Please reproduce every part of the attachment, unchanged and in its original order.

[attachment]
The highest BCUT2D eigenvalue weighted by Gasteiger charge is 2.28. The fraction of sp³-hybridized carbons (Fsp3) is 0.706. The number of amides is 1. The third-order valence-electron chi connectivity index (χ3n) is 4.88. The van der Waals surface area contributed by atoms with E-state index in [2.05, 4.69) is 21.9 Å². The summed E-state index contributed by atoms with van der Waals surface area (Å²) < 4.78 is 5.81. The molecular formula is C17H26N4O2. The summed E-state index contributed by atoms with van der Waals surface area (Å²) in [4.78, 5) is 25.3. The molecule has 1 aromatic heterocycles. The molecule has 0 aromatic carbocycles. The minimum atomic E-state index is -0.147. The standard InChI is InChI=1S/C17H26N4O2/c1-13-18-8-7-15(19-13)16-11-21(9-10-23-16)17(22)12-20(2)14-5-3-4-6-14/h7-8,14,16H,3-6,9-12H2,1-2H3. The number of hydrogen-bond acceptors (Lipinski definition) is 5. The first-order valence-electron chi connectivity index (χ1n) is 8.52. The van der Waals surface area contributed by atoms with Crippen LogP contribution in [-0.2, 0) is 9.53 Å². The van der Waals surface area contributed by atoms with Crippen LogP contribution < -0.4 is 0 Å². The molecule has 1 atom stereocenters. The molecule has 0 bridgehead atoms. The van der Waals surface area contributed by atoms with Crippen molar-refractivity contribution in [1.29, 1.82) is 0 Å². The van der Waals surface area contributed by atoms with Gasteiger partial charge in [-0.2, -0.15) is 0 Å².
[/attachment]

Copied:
The highest BCUT2D eigenvalue weighted by Gasteiger charge is 2.28. The fraction of sp³-hybridized carbons (Fsp3) is 0.706. The number of amides is 1. The third-order valence-electron chi connectivity index (χ3n) is 4.88. The van der Waals surface area contributed by atoms with E-state index in [2.05, 4.69) is 21.9 Å². The summed E-state index contributed by atoms with van der Waals surface area (Å²) < 4.78 is 5.81. The molecular formula is C17H26N4O2. The summed E-state index contributed by atoms with van der Waals surface area (Å²) in [4.78, 5) is 25.3. The molecule has 1 aromatic heterocycles. The molecule has 0 aromatic carbocycles. The minimum atomic E-state index is -0.147. The standard InChI is InChI=1S/C17H26N4O2/c1-13-18-8-7-15(19-13)16-11-21(9-10-23-16)17(22)12-20(2)14-5-3-4-6-14/h7-8,14,16H,3-6,9-12H2,1-2H3. The number of hydrogen-bond acceptors (Lipinski definition) is 5. The first-order valence-electron chi connectivity index (χ1n) is 8.52. The van der Waals surface area contributed by atoms with Crippen LogP contribution in [-0.2, 0) is 9.53 Å². The van der Waals surface area contributed by atoms with Crippen LogP contribution < -0.4 is 0 Å². The molecule has 1 atom stereocenters. The molecule has 0 bridgehead atoms. The van der Waals surface area contributed by atoms with Crippen molar-refractivity contribution in [1.29, 1.82) is 0 Å². The van der Waals surface area contributed by atoms with Gasteiger partial charge in [-0.2, -0.15) is 0 Å².